Estudi computacional de la flexibilitat de la proteïna FPPS i mecanisme d’inhibició al·lostèric

Barcelona Garolera, Eduard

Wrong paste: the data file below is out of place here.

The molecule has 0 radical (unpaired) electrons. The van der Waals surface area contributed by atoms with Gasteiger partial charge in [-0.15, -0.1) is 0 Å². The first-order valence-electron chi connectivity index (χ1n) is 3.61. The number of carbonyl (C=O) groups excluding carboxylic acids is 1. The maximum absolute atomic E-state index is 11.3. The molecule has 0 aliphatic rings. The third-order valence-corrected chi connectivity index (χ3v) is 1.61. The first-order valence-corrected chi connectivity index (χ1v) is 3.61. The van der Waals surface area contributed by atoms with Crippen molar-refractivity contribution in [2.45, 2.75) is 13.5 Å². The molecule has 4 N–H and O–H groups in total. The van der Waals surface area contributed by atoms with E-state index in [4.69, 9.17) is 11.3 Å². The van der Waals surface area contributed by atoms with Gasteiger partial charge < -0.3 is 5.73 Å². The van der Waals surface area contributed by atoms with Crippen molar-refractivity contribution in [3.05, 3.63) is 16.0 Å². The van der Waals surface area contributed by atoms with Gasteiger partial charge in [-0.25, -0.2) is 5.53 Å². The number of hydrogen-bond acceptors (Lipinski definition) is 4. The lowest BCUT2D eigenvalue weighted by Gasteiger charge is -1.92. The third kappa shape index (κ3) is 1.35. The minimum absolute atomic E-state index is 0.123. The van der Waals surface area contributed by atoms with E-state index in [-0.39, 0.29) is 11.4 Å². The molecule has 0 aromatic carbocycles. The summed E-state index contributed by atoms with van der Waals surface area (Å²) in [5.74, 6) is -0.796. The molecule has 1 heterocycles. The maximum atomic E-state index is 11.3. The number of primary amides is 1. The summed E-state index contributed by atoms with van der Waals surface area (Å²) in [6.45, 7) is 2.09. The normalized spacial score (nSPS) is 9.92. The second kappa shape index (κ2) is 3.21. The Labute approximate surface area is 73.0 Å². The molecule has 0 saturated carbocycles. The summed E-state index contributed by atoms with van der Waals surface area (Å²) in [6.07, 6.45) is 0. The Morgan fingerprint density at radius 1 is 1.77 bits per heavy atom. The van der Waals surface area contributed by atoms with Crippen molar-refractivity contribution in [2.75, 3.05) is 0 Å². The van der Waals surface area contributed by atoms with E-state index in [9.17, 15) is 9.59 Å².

The enzyme farnesyl pyrophosphate synthase (FPP) is a protein involved in the route of mevalonate present in tumour cells. Inhibiting this enzyme causes the apoptosis of carcinogenic. The most used drugs to inhibit this enzyme have been identified. Therefore it is interesting to design new drugs for this enzyle. For the computational design of new drugs using molecular docking techniques it is very important to have the structure of the pretein that one tries to inhibit. Because of it, this protein needs to be in the suitable conformation. To obtain this certain conformation, it is necessary to know the motions that take place intor the protein, the interactions and the behaviour of the active or allosteric site. To analyse these parameters in this study we have performed molecular dunamics simulations of FPPS to elucidate the dynamic changes that take place in its structure. We have carried out a simulation the apo (FPPS) and holo (FPPS + inhibitor) state. The obtained results show that FPPS is a higly flexible protein in the apo state and it can alternate between an open and closed conformation. From these two simulations the most relevant structures have been extracted and docking has been carried out with two different ligand. First, we hava performed the docking ot the GPP substrate into the selected conformations of the protein. Th GPP is a substrate of the FPPS that is placed in the active centre of the protein. using the docking results and visualization techniques, the position and the interaction energy of the substrate on the active site has been analysed, to know which is the most appropiate structure for the design of novel active site drugs. Secondly the docking was performed with the ligand BFH on the selected conformations. The BFH is an allosteric inhibitor of FPPS that does not contain the bisphosphonate group. By visualizing the results we were able to analyse the position that BFH adopts in the allosteric site and which are the most important amino acids to account for this interaction. Though the analysis of the orientation energy of the GPP and BFH ligands in the active/allosteric site respectively, we have been able to select the best conformations of the active and allosteric sites that can be used for the future design of drugs targeting the FPPS protein ​
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